Carroll's Ugly Welcome Mat CARROLL COUNTY

November 15, 1993

The idea of landscaping the median strip of Route 140 in Westminster is on the mark. The Carroll County commissioners should use their meeting scheduled for today with state Transportation Secretary O. James Lighthizer to convince him to proceed with the project.

Unfortunately, forces within Carroll government seem intent on sabotaging this project. Arguments against it fall into two categories -- the cost and the impact of the plantings on the visibility of billboards.

When the landscaping was first suggested, the state government was prepared to pay for the estimated $100,000 to $125,000 cost of the plantings. The county would then be responsible for the maintenance of the trees and shrubs.

That cost is giving the commissioners second thoughts. Estimates for the annual pruning, fertilizing and spraying range from $8,500, if done by a private contractor, to $24,000, if county workers are used.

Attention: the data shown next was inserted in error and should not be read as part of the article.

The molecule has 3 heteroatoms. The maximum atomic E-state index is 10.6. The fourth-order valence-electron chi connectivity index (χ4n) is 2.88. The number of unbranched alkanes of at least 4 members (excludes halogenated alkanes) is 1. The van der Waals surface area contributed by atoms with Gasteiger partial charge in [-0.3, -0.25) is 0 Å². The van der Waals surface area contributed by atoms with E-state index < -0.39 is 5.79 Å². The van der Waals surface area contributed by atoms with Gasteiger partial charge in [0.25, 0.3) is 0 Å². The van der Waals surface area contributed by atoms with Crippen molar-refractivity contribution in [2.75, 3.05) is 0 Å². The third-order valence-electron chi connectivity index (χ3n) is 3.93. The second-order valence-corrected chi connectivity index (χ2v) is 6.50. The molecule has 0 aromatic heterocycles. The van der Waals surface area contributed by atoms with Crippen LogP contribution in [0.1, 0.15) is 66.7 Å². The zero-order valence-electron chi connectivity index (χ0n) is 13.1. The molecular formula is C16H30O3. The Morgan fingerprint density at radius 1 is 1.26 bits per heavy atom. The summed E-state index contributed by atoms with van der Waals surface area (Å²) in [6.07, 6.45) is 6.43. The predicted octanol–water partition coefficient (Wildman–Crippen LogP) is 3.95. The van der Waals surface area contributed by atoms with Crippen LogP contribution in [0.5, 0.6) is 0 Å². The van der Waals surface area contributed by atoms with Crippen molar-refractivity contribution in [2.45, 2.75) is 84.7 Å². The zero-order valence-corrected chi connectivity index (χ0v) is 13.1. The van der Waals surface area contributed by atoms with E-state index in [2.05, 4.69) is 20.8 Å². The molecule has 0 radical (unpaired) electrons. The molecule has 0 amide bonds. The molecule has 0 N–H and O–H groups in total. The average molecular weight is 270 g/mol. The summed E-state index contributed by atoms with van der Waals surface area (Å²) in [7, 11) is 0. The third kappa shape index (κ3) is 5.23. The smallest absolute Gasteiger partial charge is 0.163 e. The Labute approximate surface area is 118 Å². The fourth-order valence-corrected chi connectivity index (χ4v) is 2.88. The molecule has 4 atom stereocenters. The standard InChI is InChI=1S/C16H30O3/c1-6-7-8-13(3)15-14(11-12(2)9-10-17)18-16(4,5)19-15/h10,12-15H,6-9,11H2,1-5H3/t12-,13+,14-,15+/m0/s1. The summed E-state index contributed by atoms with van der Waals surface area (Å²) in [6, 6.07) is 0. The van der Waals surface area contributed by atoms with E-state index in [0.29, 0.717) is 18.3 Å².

G. Michael Whitson, chief of the county's Land Management Bureau, apparently doesn't like the project. No one has questioned why his estimated maintenance costs are more than double that of using a private contractor.

Mr. Whitson also contends that his workers' safety would be jeopardized by the landscaping plan. County employees could be struck by passing vehicles if they have to care for the plantings, he said. He fails to mention that road workers, survey crews and citizen volunteers picking up garbage regularly work along this busy thoroughfare without incident.

As for obscuring billboards with trees, anything the county or the state does toward that end will be welcomed. The outdoor advertising that crowds Route 140 detracts from what is otherwise some of the most beautiful roadside scenery in the state. If the county commissioners come down on the side of the billboard owners, they are supporting ugliness.

And if they are as interested in economic development as they say, they should do all they can to improve the appearance of the main road that greets visitors, not to mention residents, heading from Baltimore into the heart of the county. With its current tacky appearance, Route 140 creates a terrible first impression for Carroll and probably discourages investment.

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